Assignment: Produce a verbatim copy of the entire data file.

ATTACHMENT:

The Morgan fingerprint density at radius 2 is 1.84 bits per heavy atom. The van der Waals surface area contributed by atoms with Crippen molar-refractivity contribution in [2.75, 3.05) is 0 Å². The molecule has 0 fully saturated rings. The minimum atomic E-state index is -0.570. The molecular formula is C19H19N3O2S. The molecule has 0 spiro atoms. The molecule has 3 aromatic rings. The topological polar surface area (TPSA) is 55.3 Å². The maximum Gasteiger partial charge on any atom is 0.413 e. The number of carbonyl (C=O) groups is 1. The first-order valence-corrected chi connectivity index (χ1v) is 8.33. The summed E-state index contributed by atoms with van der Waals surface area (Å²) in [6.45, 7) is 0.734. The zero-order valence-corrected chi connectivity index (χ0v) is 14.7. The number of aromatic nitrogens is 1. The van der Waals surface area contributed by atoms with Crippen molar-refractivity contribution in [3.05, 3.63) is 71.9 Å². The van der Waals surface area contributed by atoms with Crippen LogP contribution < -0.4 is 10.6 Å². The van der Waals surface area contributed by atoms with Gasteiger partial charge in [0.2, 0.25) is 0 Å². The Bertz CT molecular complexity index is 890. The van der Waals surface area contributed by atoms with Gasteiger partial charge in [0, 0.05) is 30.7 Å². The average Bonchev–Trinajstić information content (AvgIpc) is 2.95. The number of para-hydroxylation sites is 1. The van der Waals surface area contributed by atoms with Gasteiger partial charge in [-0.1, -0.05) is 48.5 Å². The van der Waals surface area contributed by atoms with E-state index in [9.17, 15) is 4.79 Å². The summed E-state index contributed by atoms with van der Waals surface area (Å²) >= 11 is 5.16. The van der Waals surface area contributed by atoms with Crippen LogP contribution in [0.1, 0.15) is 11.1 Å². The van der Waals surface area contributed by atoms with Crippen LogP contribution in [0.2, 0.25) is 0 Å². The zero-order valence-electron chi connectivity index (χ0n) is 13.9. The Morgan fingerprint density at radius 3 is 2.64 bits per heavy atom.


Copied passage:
The Morgan fingerprint density at radius 2 is 1.84 bits per heavy atom. The van der Waals surface area contributed by atoms with Crippen molar-refractivity contribution in [2.75, 3.05) is 0 Å². The molecule has 0 fully saturated rings. The minimum atomic E-state index is -0.570. The molecular formula is C19H19N3O2S. The molecule has 0 spiro atoms. The molecule has 3 aromatic rings. The topological polar surface area (TPSA) is 55.3 Å². The maximum Gasteiger partial charge on any atom is 0.413 e. The number of carbonyl (C=O) groups is 1. The first-order valence-corrected chi connectivity index (χ1v) is 8.33. The summed E-state index contributed by atoms with van der Waals surface area (Å²) in [6.45, 7) is 0.734. The zero-order valence-corrected chi connectivity index (χ0v) is 14.7. The number of aromatic nitrogens is 1. The van der Waals surface area contributed by atoms with Crippen molar-refractivity contribution in [3.05, 3.63) is 71.9 Å². The van der Waals surface area contributed by atoms with Crippen LogP contribution < -0.4 is 10.6 Å². The van der Waals surface area contributed by atoms with Gasteiger partial charge in [0.2, 0.25) is 0 Å². The Bertz CT molecular complexity index is 890. The van der Waals surface area contributed by atoms with Gasteiger partial charge in [0, 0.05) is 30.7 Å². The average Bonchev–Trinajstić information content (AvgIpc) is 2.95. The number of para-hydroxylation sites is 1. The van der Waals surface area contributed by atoms with Gasteiger partial charge in [-0.1, -0.05) is 48.5 Å². The van der Waals surface area contributed by atoms with E-state index in [9.17, 15) is 4.79 Å². The summed E-state index contributed by atoms with van der Waals surface area (Å²) >= 11 is 5.16. The van der Waals surface area contributed by atoms with Crippen LogP contribution in [0.1, 0.15) is 11.1 Å². The van der Waals surface area contributed by atoms with Crippen LogP contribution in [0.2, 0.25) is 0 Å². The zero-order valence-electron chi connectivity index (χ0n) is 13.9. The Morgan fingerprint density at radius 3 is 2.64 bits per heavy atom.